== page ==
THE duck," says a writer in the Spectator, "is a person who seldom gets his deserts." As regards myself I cannot but admit the truth of this assertion. I mean, not that I am a duck, but that I have returned that bird evil for good. He has given me much pleasure, and I have either eaten or shot him as a quid pro quo.

One of the greatest delights of my early youth was to feed the ducks that lived on the Serpentine. How vividly do I remember the joy that the operation gave me! In the first place, I was allowed to enter the kitchen -: that Forbidden Land of childhood's days, presided over by a fearsome tyrant, yclept the cook -: and witness dry bread being cut up into pieces of a size supposed to be suited to the mastication of ducks. The bread thus cut up would be placed in a paper bag and borne off by me in triumph to the upper regions. Then my sister and I, accompanied by the governess, would toddle up Sloane Street, through Lowndes Square, past the great French Embassy, into Hyde Park, along Rotten Row, and thus up to that corner of the Serpentine where the ducks were wont to congregate. There, amid a chorus of quacks, the bread would be thrown, piece by piece, to the ever-hungry ducks. The writer in the Spectator states that "the domestic duck, unlike his wild brother, is a materialist, and where dinner is concerned is decidedly greedy." The avidity with which the ducks used to make for those pieces of dry bread certainly bears out this statement. Every time a crust was thrown on to the water there would be a wild scramble for it. One individual, more fortunate than the others, would secure it, and, sprinting away from his comrades, would endeavour to swallow it whole. I have said that the pieces of bread were cut up into portions of a size supposed to be convenient for the mastication of a duck; but, if the truth must be told, the cook invariably overestimated the size of the bird's gullet; hence the frantic muscular efforts to induce them to descend " red lane." It is a miracle that not one of those ducks shared the sad fate of Earl Godwin.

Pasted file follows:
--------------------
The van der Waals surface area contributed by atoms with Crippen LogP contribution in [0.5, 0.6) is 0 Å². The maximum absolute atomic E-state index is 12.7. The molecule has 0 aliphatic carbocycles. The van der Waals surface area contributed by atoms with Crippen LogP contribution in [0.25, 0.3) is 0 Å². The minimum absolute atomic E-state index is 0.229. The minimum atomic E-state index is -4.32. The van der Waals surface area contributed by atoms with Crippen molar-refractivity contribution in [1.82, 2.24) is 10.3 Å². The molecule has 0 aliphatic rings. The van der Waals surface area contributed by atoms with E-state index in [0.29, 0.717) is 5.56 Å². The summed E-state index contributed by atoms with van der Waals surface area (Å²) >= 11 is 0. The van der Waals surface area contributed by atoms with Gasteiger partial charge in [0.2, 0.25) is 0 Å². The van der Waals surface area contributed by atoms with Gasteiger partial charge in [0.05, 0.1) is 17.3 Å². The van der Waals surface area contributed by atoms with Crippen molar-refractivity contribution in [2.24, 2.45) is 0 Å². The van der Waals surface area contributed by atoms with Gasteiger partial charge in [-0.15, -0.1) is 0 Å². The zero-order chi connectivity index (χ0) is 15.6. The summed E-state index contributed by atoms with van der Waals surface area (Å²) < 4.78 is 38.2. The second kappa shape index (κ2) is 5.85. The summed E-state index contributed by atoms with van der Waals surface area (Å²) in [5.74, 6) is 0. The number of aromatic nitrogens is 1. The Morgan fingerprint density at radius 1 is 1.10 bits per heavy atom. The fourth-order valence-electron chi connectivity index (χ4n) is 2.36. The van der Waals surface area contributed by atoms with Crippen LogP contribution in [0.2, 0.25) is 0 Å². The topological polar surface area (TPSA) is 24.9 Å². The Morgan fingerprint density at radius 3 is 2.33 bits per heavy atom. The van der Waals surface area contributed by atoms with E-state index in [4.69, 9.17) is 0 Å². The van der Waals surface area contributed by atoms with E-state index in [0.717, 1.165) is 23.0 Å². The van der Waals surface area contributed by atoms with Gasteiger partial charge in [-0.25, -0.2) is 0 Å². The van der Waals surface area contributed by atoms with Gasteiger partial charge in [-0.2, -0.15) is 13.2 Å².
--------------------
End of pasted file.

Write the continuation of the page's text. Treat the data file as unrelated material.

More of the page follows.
Some of them must certainly have lost the epithelial lining of the oesophagus in their desperate efforts to dispose of those pieces of dry bread. An exceptionally unmanageable morsel would be dropped again into the water, and there would be a second scramble for it. By this time, however,it would have become so much softened as to be comparatively easy to swallow. How we used to enjoy watching the efforts of those ducks to negotiate the pieces of bread ! We were, of course, blissfully ignorant of the unnaturalness of the process. Our governess used to read, in preference to natural history, fiction of the class in which the fortunate scullery-maid always marries a Duke. Thus it was that my sister and I knew nothing of the wonderful structure of the duck's beak. We were not aware that the mandibles were lamellated or toothed to form a most efficient sieve. We were not acquainted with the fact that the natural food of the duck is composed of small, soft substances, that as the bird puts its head under water it catches up its breath to suck in the soft substances that may be floating by, that these become broken up as they pass through the duck's patent filter, only those that are approved being retained and swallowed. But the want of this knowledge did not diminish by one jot or tittle our enjoyment. When all the bread was disposed of, we would inflate and " pop " the paper bag -: a performance which gave us nearly as much pleasure as feeding the ducks.

As I grew older I came to regard the feeding of ducks as a childish amusement, and in no way suited to one who had attained the dignity of stand-up collars. So, for some years, I took but little interest in the birds, except on the occasions when one confronted me at table.